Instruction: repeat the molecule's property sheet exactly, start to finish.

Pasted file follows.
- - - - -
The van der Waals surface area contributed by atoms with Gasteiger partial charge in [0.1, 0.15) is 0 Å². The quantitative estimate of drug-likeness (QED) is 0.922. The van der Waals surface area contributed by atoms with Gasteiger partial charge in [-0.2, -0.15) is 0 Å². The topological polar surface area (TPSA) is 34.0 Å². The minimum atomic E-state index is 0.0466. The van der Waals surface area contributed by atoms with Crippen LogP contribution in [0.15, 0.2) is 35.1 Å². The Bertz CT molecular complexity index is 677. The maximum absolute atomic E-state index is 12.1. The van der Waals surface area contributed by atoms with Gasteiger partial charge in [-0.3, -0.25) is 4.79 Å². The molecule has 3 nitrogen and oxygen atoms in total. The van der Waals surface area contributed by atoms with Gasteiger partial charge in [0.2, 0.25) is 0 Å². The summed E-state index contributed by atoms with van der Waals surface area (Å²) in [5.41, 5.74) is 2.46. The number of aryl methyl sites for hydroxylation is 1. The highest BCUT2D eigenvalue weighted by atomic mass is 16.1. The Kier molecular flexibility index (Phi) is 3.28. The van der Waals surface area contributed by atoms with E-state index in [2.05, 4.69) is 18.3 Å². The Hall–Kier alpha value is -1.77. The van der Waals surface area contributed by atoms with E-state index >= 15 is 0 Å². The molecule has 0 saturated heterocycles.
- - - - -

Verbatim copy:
The van der Waals surface area contributed by atoms with Gasteiger partial charge in [0.1, 0.15) is 0 Å². The quantitative estimate of drug-likeness (QED) is 0.922. The van der Waals surface area contributed by atoms with Gasteiger partial charge in [-0.2, -0.15) is 0 Å². The topological polar surface area (TPSA) is 34.0 Å². The minimum atomic E-state index is 0.0466. The van der Waals surface area contributed by atoms with Crippen LogP contribution in [0.15, 0.2) is 35.1 Å². The Bertz CT molecular complexity index is 677. The maximum absolute atomic E-state index is 12.1. The van der Waals surface area contributed by atoms with Gasteiger partial charge in [-0.3, -0.25) is 4.79 Å². The molecule has 3 nitrogen and oxygen atoms in total. The van der Waals surface area contributed by atoms with Gasteiger partial charge in [0.2, 0.25) is 0 Å². The summed E-state index contributed by atoms with van der Waals surface area (Å²) in [5.41, 5.74) is 2.46. The number of aryl methyl sites for hydroxylation is 1. The highest BCUT2D eigenvalue weighted by atomic mass is 16.1. The Kier molecular flexibility index (Phi) is 3.28. The van der Waals surface area contributed by atoms with E-state index in [2.05, 4.69) is 18.3 Å². The Hall–Kier alpha value is -1.77. The van der Waals surface area contributed by atoms with E-state index >= 15 is 0 Å². The molecule has 0 saturated heterocycles.